Sinoe County Women Platform
Prior to the opening of the August Term of Court, NIPO and FCI jointly sponsored ten members of the Sinoe County Women Platform to Grand Bassa County to continue advocacy actions and witness legal proceedings. The sponsorship covered the travel, accommodation and feeding of the ten-member team. They arrived in Grand Bassa County on the 10th of August and were met on arrival by NIPO and FCI. Advocacy in Grand Bassa was coordinated and executed alongside the Grand Bassa Women Development Association (BAWODA).
The women gathered before the 2nd Judicial Circuit Court holding placards with inscriptions such as “No Excuse for Abuse” and “They Deserve Justice”, and called for a speedy and fair trial. They were assured that there was no need for protest actions because the case was the first on the docket. This position was reinforced by the president of the Grand Bassa County Bar Association who spoke with the women and assured them that the Bar would do everything necessary to ensure that justice is served in a timely manner.
This case significantly helped the Platform to expand its network and amplify their voices at the regional level. Thanks to collaboration with the Grand Bassa Women Development Association (BAWODA). The women continuously recommitted themselves to continuing their advocacy until the case was brought to a logical end.
Lorraine G. Mennon is the chairperson for the Platform. She committed to providing leadership in planning, organizing and implementing continuous advocacy actions and coordinating activities of the Platform until perpetrators were brought to book. She described the unanimous guilty verdict as a magnificent precedence and prayed that the state takes similar action against other people indicted for harmful traditional practices and violence against women and girls across Liberia. Madam Mennon informed NIPO and FCI that they will keep the Platform proactive, indicating that smaller community awareness actions will be organized and implemented to inform local women and girls about the effects of harmful traditional practices, expand knowledge and information about the Platform and create linkages with towns and villages with the view of monitoring, documenting, reporting and advocating against these bad cultural practices.
NIPO’s Lawyer joined the Prosecution Team
On Monday, August 12th, NIPO’s lawyer, Atty. Freeman, joined the prosecution team and promised to put his legal and research expertise to the disposal of the government towards winning the case. He promised to play active role in the cross examination of defense witnesses but later restricted his role to liaising with and motivating state lawyers. He told NIPO that after examining all the pieces of evidence against the accused, proof was evident and presumption great for their conviction. Atty. Freeman was hired and is paid by NIPO’s access to justice project, funded by UNDP-Liberia through Oxfam.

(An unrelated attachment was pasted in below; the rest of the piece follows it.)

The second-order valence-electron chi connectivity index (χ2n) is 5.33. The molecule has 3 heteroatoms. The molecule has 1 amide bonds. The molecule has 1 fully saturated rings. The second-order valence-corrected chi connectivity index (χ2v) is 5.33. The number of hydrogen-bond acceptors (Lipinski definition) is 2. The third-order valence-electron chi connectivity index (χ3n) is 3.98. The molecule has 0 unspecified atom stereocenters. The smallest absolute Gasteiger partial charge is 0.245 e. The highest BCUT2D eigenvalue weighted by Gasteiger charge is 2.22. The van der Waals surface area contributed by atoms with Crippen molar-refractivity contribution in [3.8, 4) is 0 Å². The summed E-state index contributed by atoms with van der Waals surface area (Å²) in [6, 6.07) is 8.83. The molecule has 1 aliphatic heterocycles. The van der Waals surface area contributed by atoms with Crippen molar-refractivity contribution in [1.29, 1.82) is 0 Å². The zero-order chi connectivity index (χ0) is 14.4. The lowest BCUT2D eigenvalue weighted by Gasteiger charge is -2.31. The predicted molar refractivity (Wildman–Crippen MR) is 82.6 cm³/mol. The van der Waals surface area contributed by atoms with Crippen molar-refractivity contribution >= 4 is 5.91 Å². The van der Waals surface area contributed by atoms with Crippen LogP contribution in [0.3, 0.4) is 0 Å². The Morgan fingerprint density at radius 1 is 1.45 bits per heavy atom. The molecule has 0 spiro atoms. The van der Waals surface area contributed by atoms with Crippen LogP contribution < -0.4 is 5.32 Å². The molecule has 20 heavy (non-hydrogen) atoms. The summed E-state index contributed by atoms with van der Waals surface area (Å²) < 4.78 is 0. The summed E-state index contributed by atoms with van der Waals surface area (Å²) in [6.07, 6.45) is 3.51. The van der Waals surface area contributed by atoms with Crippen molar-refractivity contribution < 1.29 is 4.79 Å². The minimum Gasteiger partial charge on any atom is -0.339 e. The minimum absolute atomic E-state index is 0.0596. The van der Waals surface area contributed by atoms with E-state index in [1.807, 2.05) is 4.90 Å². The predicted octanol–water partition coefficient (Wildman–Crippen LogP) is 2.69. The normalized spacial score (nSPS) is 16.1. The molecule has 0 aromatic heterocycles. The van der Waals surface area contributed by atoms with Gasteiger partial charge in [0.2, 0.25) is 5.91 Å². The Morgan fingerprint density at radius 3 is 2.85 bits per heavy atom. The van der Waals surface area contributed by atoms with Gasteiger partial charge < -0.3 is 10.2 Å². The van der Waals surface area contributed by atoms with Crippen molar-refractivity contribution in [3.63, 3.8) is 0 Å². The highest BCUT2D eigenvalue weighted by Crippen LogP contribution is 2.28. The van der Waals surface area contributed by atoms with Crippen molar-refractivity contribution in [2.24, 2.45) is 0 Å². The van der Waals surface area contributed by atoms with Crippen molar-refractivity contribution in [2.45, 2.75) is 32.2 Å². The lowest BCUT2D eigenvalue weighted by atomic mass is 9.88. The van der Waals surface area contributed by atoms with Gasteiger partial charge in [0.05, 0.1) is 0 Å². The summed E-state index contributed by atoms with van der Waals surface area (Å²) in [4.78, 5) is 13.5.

The Johnny’s Town Trial was a landmark case involving harmful traditional practices which inflicted serious injuries on two of three young Liberian women. This inhumane and criminal act led to the gruesome death of one of the victims and the hospitalization of another. Due to sustained advocacy actions at both the county and national levels, ten arrests were made, the case transferred to a neutral location and the survivors relocated. Legal proceedings in the case began in this August Term of Court. NIPO, FCI, Sinoe Women’s Platform and other women’s groups including the Bassa Women Development Association (BAWODA), were very unwavering in supporting the survivors’ protection and access to justice in this case.
NIPO and FCI’s advocacy around this case was supported by Oxfam with funding from the Ministry of Foreign Affairs of the Netherlands. The project, called “Funding Leadership Opportunities for Women” or FLOW, has the goals of promoting women’s rights to be heard and to live free from violence. The FLOW Project has successfully run in Liberia since 2016.
The lawyer hired by NIPO to support the State’s case is paid by the UNDP through Oxfam. This project is called “Strengthening Access to Justice for Women and Girls in Sinoe and Grand Gedeh.”
Due process was necessary to rendering justice against harmful traditional practices, protecting women and girls from the dangers of the practice, punishing perpetrators for wrongful actions and finding redress for victims and survivors. This landmark verdict has brought great relief to survivors and their families and set the right precedence that would possibly deter would-be perpetrators of harmful traditional practices in Liberia.
Disclaimer: This article does not necessarily reflect the views of Oxfam, the Ministry of Foreign Affairs of the Netherlands, or the UNDP.